means by a sudden impulse, by something that caught hold of him." It is curious that so thorough a Johnsonian should not recall another occasion when the same word was used: "God Almighty will not take a catch of him"—that is, will not take him by surprise; take an unfair advantage of him.
A poor woman is described in the text as "sitting shivering in a niche" of the old Westminster Bridge. This is surely intelligible—these niches with seats are still to be seen on Vauxhall and other bridges. But this is not enough. To prevent all mistake, the editor begins with a definition of "niche," taken from the Dictionary. "Johnson defines 'niche' as a hollow in which a statue may be placed"! Though in the case of the bridge there were seats, for the woman was sitting there. The editor, who seems to think that the poor woman had no business to be there at all, in a place which Dr Johnson had proved was intended for a statue, now introduces from Dodsley's "Account of London" a passage about these very recesses, which, he says, states that they were "intended to be filled with groups of statuary." The woman must now really move on. But having Dodsley's work on my own shelves—an entertaining book—I took it down, and read, to my astonishment, not that these recesses were intended for statues, but that "between the recesses are pedestals," on which groups of statuary were to be placed. So the whole niche speculation utterly fails.
Another odd mistake. In 1765 Johnson wrote down, "I read my resolutions." The editor fancies that he was thinking of some old resolutions made thirteen years before, "perhaps the resolutions made when his wife lay dead before him." Nothing of the kind. Turning back to only the preceding page, we find them: "My resolutions, which God perfect," i.e. "to avoid loose thoughts and rise at light."
At Pembroke College Johnson, showing his old haunts and going over the place, pointed out the old scenes: "Here we played cricket," etc. This is not by the card. "Johnson must have pointed to a field outside the college precincts, for within there was no room for cricket." A needless caution. It would have occurred to no one that cricket was played "within the precincts," i.e. in a courtyard.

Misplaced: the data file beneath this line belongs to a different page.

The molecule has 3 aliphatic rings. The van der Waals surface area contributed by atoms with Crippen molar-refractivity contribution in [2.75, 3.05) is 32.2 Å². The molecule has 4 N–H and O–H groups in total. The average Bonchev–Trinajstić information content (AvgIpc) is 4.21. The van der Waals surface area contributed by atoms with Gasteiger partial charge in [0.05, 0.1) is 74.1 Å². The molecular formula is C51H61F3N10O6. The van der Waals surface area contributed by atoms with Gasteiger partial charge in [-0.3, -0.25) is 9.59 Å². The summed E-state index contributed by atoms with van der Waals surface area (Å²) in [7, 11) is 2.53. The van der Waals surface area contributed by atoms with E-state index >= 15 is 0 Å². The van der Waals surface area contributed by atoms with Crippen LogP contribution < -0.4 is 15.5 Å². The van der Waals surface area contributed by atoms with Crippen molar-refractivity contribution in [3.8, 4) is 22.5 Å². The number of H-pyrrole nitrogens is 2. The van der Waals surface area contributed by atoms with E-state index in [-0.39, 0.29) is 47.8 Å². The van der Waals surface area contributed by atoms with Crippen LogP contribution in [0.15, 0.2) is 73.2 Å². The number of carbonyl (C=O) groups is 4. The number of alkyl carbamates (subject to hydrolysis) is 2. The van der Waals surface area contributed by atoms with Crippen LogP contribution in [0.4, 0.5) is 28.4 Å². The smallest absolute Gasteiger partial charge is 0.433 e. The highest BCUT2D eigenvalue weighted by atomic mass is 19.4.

Every one knows the story of how Johnson knocked down his bookseller, Osborne, with a folio. The scene took place in Johnson's own room. It is not of much importance what the volume was, but Nichols identified it as a copy of the Septuagint. But the editor has a fancy which must be introduced. It seems that Osborne had made Johnson a present of a "Second Folio Shakespeare": and the editor has the fantastic notion that either by design or chance, Johnson had used this tome to terraser his visitor! True, he hesitates somewhat, for "it is scarcely likely that Osborne would have brought it to Johnson, as schoolboys used to provide birch rods, with which they were beaten." But this "conceit," such as it is, seemed so taking and pleasant, that we find him in another work stating more positively, "in the good old days in the grammar schools the unhappy culprit was often required to provide a birch rod, etc. Might not Osborne in like manner have provided a folio with which he was to be knocked down?" Now we have heard in schools of boys having to ask for punishment, and it may be to fetch the birch rod, but it may be doubted if there was ever a custom of the boys being sent out to purchase a birch rod! But this by the way. Then as to Nichols, who was so positive? All a mistake, for the editor has seen the sale catalogue of Johnson's books, and there was no Septuagint among them; so he still clings to his "Second Folio Shake-